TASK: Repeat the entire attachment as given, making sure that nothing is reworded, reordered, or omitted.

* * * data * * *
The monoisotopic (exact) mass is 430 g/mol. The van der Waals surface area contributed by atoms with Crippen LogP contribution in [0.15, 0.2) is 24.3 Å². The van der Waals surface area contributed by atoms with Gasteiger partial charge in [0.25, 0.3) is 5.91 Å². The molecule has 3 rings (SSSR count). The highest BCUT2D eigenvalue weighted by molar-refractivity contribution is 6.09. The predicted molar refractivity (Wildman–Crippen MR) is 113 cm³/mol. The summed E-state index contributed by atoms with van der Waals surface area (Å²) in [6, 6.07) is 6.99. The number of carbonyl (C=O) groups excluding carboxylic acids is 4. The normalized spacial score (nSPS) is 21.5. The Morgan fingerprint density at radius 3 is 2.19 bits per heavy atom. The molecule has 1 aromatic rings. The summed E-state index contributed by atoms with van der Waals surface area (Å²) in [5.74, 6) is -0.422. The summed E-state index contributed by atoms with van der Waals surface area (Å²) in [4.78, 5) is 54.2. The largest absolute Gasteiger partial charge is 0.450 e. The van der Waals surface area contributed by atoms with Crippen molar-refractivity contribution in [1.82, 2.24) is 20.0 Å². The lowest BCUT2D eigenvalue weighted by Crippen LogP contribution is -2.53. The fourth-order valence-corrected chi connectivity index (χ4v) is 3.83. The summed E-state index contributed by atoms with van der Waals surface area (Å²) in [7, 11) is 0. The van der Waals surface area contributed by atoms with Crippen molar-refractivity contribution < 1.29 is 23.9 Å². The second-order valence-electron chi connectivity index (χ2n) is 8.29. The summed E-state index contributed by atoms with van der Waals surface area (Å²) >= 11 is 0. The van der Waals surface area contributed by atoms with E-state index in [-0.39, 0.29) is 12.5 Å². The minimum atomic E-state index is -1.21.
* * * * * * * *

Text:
The monoisotopic (exact) mass is 430 g/mol. The van der Waals surface area contributed by atoms with Crippen LogP contribution in [0.15, 0.2) is 24.3 Å². The van der Waals surface area contributed by atoms with Gasteiger partial charge in [0.25, 0.3) is 5.91 Å². The molecule has 3 rings (SSSR count). The highest BCUT2D eigenvalue weighted by molar-refractivity contribution is 6.09. The predicted molar refractivity (Wildman–Crippen MR) is 113 cm³/mol. The summed E-state index contributed by atoms with van der Waals surface area (Å²) in [6, 6.07) is 6.99. The number of carbonyl (C=O) groups excluding carboxylic acids is 4. The normalized spacial score (nSPS) is 21.5. The Morgan fingerprint density at radius 3 is 2.19 bits per heavy atom. The molecule has 1 aromatic rings. The summed E-state index contributed by atoms with van der Waals surface area (Å²) in [5.74, 6) is -0.422. The summed E-state index contributed by atoms with van der Waals surface area (Å²) in [4.78, 5) is 54.2. The largest absolute Gasteiger partial charge is 0.450 e. The van der Waals surface area contributed by atoms with Crippen molar-refractivity contribution in [1.82, 2.24) is 20.0 Å². The lowest BCUT2D eigenvalue weighted by Crippen LogP contribution is -2.53. The fourth-order valence-corrected chi connectivity index (χ4v) is 3.83. The summed E-state index contributed by atoms with van der Waals surface area (Å²) in [7, 11) is 0. The van der Waals surface area contributed by atoms with Crippen molar-refractivity contribution < 1.29 is 23.9 Å². The second-order valence-electron chi connectivity index (χ2n) is 8.29. The summed E-state index contributed by atoms with van der Waals surface area (Å²) >= 11 is 0. The van der Waals surface area contributed by atoms with E-state index in [-0.39, 0.29) is 12.5 Å². The minimum atomic E-state index is -1.21.